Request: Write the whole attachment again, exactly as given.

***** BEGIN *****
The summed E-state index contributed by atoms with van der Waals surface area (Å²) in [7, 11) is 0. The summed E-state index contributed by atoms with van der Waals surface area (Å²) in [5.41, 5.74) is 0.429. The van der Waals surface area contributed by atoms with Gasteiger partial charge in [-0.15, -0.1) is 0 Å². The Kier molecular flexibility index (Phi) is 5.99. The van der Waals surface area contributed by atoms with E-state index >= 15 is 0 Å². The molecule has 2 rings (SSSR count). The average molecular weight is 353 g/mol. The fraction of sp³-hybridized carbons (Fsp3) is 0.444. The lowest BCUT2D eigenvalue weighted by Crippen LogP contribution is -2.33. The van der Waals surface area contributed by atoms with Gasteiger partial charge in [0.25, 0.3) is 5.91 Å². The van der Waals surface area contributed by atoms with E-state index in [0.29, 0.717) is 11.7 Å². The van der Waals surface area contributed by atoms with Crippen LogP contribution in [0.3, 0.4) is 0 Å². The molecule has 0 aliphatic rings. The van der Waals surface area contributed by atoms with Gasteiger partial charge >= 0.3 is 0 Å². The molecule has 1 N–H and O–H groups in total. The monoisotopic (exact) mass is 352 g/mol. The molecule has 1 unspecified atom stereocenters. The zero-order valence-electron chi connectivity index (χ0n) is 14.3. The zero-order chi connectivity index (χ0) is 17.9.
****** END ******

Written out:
The summed E-state index contributed by atoms with van der Waals surface area (Å²) in [7, 11) is 0. The summed E-state index contributed by atoms with van der Waals surface area (Å²) in [5.41, 5.74) is 0.429. The van der Waals surface area contributed by atoms with Gasteiger partial charge in [-0.15, -0.1) is 0 Å². The Kier molecular flexibility index (Phi) is 5.99. The van der Waals surface area contributed by atoms with E-state index >= 15 is 0 Å². The molecule has 2 rings (SSSR count). The average molecular weight is 353 g/mol. The fraction of sp³-hybridized carbons (Fsp3) is 0.444. The lowest BCUT2D eigenvalue weighted by Crippen LogP contribution is -2.33. The van der Waals surface area contributed by atoms with Gasteiger partial charge in [0.25, 0.3) is 5.91 Å². The van der Waals surface area contributed by atoms with E-state index in [0.29, 0.717) is 11.7 Å². The van der Waals surface area contributed by atoms with Crippen LogP contribution in [0.3, 0.4) is 0 Å². The molecule has 0 aliphatic rings. The van der Waals surface area contributed by atoms with Gasteiger partial charge >= 0.3 is 0 Å². The molecule has 1 N–H and O–H groups in total. The monoisotopic (exact) mass is 352 g/mol. The molecule has 1 unspecified atom stereocenters. The zero-order valence-electron chi connectivity index (χ0n) is 14.3. The zero-order chi connectivity index (χ0) is 17.9.